This was the thing he never understood: yes, he would give me time to work when I demanded it, but my time was considered to belong to our family unit unless I signalled that I wanted out. His time was considered to belong to himself and his work unless I demanded that he opt in.
Even the nice ones don't understand what this is like. ' What's the problem?' They say it sadly, trying to do the right thing. 'All you have to do is ask...'
I did not fall out of love with him at any stage. I did not fall out of love with our lives here, in this house, with the world we had built around us… I fell out of love with the way I had coped, over the years, with the hard work I had done, the sacrifices I had made… if I fell out of love with anything it was with that competence of mine. I fell out of love with myself.
Apple Tree Yard, Louise Doughty
A friend of mine told me about the thriller Apple Tree Yard the other day, and sent me these quotations from it. We often talk about being working mothers and what it means. I found the quotations as unsettling as my friend.
How clearly recognisable the first quotation is — how neatly a mother's time is constructed for her: 'my time was considered to belong to our family unit unless I signalled that I wanted out'. And, conversely, how rationally, and consequentially, paternal time is defined: 'His time was considered to belong to himself and his work unless I demanded that he opt in'.
There is such a complicated play going on between the female author and the character, here speaking in the first person. Where does this partitioning come from — the author's imagination? Her character's? From real life observation? There are no statistics here, no clear proof. Yet I'll wager that every woman reading this will understand Louise Doughty's words and will nod their heads.
Was considered by whom? That's ideology at work. That mesh of opinions, judgements, comments, from which each of us draws out individual identities, like candy floss, trying to find reflections of ourselves in society, seeking approval and acceptance.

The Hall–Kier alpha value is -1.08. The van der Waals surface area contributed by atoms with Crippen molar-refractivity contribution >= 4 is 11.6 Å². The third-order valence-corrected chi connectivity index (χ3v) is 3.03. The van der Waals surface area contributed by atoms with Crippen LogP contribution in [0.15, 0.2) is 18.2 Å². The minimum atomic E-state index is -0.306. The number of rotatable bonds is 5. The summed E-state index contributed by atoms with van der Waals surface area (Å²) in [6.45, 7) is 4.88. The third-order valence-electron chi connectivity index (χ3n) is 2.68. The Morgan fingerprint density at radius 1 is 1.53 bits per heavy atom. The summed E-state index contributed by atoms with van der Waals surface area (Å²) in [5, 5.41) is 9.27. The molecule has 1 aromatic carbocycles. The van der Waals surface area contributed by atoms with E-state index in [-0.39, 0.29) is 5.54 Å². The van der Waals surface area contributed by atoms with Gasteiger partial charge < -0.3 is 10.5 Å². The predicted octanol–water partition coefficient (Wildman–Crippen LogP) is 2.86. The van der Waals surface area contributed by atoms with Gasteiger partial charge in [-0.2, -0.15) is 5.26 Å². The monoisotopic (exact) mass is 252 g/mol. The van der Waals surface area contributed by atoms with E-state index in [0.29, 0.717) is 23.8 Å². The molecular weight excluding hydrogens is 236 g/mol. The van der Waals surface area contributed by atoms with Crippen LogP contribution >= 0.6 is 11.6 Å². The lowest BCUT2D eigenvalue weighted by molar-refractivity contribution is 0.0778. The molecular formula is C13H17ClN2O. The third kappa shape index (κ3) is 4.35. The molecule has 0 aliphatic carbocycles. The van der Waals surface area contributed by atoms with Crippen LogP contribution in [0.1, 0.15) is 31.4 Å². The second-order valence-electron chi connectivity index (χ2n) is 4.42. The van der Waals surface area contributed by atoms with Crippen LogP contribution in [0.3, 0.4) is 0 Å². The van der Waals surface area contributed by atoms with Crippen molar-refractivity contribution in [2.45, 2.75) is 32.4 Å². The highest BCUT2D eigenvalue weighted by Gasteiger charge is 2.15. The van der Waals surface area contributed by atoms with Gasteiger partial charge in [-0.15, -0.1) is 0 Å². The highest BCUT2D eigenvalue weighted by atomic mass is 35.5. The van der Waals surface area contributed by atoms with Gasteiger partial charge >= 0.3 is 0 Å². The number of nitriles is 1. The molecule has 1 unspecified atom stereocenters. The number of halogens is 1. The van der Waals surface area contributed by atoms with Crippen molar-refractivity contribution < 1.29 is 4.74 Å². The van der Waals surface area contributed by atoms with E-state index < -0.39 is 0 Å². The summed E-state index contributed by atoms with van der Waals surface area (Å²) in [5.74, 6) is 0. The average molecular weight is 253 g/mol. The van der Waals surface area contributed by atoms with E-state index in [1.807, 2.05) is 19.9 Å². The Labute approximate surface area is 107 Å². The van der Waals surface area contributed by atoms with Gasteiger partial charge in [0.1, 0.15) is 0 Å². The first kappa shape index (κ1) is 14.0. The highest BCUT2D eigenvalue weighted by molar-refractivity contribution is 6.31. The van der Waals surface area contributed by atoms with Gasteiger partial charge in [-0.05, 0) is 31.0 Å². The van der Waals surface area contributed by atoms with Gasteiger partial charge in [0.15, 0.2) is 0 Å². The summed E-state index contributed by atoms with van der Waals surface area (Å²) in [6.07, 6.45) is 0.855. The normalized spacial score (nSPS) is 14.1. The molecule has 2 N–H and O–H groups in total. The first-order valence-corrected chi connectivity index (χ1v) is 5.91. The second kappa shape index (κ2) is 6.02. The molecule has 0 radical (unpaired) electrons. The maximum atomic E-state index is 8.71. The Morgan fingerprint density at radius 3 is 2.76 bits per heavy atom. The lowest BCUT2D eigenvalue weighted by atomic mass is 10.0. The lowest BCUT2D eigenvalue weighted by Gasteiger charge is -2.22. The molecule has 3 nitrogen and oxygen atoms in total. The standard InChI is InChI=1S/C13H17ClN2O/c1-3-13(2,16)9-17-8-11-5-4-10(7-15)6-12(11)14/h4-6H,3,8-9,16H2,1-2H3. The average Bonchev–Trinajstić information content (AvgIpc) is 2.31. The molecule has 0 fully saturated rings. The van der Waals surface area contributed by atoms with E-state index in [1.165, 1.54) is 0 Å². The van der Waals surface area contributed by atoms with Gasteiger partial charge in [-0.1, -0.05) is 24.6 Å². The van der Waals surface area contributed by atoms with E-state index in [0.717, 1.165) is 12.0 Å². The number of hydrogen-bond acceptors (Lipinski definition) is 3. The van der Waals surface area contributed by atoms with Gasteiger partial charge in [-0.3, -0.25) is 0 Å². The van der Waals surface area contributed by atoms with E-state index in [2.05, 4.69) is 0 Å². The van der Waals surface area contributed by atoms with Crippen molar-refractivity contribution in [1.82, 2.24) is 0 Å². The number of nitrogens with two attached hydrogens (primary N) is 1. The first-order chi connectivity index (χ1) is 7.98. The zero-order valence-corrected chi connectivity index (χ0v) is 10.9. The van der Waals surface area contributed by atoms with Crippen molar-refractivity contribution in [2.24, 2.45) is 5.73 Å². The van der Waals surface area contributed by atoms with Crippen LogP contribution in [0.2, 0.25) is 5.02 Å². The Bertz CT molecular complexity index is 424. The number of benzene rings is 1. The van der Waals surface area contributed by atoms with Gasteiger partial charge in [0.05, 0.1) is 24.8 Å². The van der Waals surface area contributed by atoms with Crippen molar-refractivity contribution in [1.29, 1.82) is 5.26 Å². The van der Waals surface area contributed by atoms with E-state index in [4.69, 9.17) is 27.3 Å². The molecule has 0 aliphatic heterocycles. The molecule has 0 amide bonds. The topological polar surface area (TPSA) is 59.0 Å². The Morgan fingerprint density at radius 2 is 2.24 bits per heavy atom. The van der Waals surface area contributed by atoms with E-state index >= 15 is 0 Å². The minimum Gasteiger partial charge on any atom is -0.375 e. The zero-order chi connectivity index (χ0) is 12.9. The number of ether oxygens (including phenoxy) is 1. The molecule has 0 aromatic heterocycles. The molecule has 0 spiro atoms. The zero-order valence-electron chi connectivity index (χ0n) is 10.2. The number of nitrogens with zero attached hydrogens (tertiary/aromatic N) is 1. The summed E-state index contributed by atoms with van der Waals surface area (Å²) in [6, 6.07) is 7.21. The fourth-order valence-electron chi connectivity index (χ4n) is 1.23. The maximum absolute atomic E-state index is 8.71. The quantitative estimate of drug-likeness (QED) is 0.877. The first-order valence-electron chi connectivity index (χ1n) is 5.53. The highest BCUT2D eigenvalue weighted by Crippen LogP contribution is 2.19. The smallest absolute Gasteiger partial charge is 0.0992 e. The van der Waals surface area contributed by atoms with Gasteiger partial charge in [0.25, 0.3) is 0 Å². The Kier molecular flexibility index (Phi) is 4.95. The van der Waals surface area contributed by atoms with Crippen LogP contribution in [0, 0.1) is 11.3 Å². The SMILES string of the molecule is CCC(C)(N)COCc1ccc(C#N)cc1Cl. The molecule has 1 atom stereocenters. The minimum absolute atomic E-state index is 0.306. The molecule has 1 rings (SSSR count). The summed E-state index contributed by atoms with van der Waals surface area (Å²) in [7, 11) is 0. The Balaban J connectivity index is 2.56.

For mothers, that apparently, inviolably, naturally means 'belonging' to the children we bear and the families we thereby create.
Mothers are caught on the barbed wire of that enclosure, in fact we are that enclosure. We create it, nurture it, bound it, protect it, and cannot escape from it. We turn ourselves into the barbed wire of belonging.
It is up to each individual woman to patrol and staff that enclosure, and it takes enormous strength to delegate that work to another, even if it is the father. But why is that? Why do we not trust anyone else to look after our cubs? Why has social evolution not pulled us beyond such a primitive, animalistic instinct? And why are we so concerned with patrolling other women's enclosures, making sure that all is right with the world?
When, at the end of the novel, the protagonist explains how she came to have an affair, here is the fascinating way the author expresses it:
I fell out of love with the way I had coped, over the years, with the hard work I had done, the sacrifices I had made… if I fell out of love with anything it was with that competence of mine. I fell out of love with myself.
Competence. She seems to elide 'competence' and 'myself', as if, over the years, whoever she once was had eroded into a remnant of mere management, like a dissolving crystal, or a sandy cliff pummelled by the tide.
By contrast, the following sentence, 'I fell out of love with myself', feels like a false note to me. It begs the question, was she ever in love with herself? Or again, was there ever a stable self with which to have fallen in love?
What is so difficult, so all-engulfing about becoming a mother, at least in my experience, is that it so crudely exposes that we — humans —are flux in a tide, we are ever-changing. The selves we thought we were are shown to be so much cardboard construction. What is demanded by motherhood is a plastic, protean identity that can move and shift with each day that passes. In becoming mothers, we find that we are not — and never were — a fixed point, looking out on time passing from the safety of a stable identity, like a little car driving through pelting rain with its wipers going. We turn out to be globular, organic, tentacular, feathery instantiations of time, attaching our minds and bodies wherever we can, then loosening, and floating off again in the wake of the new creatures we have created.
The trouble is how to fit that truth into school runs, trips to the supermarket, endless school concerts, homework, universal child benefit, welfare to work and all the rest of it.